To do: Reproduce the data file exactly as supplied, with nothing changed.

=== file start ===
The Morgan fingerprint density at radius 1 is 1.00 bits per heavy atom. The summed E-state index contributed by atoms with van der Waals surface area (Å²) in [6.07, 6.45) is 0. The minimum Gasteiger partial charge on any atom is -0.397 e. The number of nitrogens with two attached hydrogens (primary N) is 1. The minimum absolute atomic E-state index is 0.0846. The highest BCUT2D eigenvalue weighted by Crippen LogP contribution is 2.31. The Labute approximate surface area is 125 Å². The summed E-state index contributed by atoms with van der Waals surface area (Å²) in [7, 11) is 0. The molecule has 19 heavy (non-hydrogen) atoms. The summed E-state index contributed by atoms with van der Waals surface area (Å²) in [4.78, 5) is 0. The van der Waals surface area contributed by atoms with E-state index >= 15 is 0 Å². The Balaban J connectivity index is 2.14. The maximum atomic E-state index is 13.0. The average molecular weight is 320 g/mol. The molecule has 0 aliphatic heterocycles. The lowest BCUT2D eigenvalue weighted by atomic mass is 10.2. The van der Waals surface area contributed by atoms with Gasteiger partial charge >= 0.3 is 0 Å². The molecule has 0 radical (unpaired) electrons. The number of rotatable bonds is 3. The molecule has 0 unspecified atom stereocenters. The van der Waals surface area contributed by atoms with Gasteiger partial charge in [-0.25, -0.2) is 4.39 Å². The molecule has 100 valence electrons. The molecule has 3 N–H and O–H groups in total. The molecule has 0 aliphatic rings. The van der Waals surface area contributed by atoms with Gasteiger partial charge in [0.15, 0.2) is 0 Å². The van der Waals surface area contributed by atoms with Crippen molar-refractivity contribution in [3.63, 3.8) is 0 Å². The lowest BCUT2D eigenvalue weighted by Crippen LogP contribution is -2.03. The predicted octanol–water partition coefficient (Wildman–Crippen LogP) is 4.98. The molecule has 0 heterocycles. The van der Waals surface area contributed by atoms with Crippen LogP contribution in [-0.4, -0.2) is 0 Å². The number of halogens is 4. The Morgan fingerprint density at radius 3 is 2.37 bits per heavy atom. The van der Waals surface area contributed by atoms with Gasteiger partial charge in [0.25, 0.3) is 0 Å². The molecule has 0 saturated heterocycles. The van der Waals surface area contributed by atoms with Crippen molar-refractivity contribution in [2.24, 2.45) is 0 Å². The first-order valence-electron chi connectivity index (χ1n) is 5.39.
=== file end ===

The Morgan fingerprint density at radius 1 is 1.00 bits per heavy atom. The summed E-state index contributed by atoms with van der Waals surface area (Å²) in [6.07, 6.45) is 0. The minimum Gasteiger partial charge on any atom is -0.397 e. The number of nitrogens with two attached hydrogens (primary N) is 1. The minimum absolute atomic E-state index is 0.0846. The highest BCUT2D eigenvalue weighted by Crippen LogP contribution is 2.31. The Labute approximate surface area is 125 Å². The summed E-state index contributed by atoms with van der Waals surface area (Å²) in [7, 11) is 0. The molecule has 19 heavy (non-hydrogen) atoms. The summed E-state index contributed by atoms with van der Waals surface area (Å²) in [4.78, 5) is 0. The van der Waals surface area contributed by atoms with E-state index >= 15 is 0 Å². The Balaban J connectivity index is 2.14. The maximum atomic E-state index is 13.0. The average molecular weight is 320 g/mol. The molecule has 0 aliphatic heterocycles. The lowest BCUT2D eigenvalue weighted by atomic mass is 10.2. The van der Waals surface area contributed by atoms with Gasteiger partial charge >= 0.3 is 0 Å². The molecule has 0 radical (unpaired) electrons. The number of rotatable bonds is 3. The molecule has 0 unspecified atom stereocenters. The van der Waals surface area contributed by atoms with Gasteiger partial charge in [-0.25, -0.2) is 4.39 Å². The molecule has 100 valence electrons. The molecule has 3 N–H and O–H groups in total. The molecule has 0 aliphatic rings. The van der Waals surface area contributed by atoms with Gasteiger partial charge in [0.15, 0.2) is 0 Å². The van der Waals surface area contributed by atoms with Crippen molar-refractivity contribution in [3.63, 3.8) is 0 Å². The lowest BCUT2D eigenvalue weighted by Crippen LogP contribution is -2.03. The predicted octanol–water partition coefficient (Wildman–Crippen LogP) is 4.98. The molecule has 0 heterocycles. The van der Waals surface area contributed by atoms with Crippen LogP contribution in [-0.4, -0.2) is 0 Å². The number of halogens is 4. The Morgan fingerprint density at radius 3 is 2.37 bits per heavy atom. The van der Waals surface area contributed by atoms with Gasteiger partial charge in [0.25, 0.3) is 0 Å². The molecule has 0 saturated heterocycles. The van der Waals surface area contributed by atoms with Crippen molar-refractivity contribution in [2.24, 2.45) is 0 Å². The first-order valence-electron chi connectivity index (χ1n) is 5.39.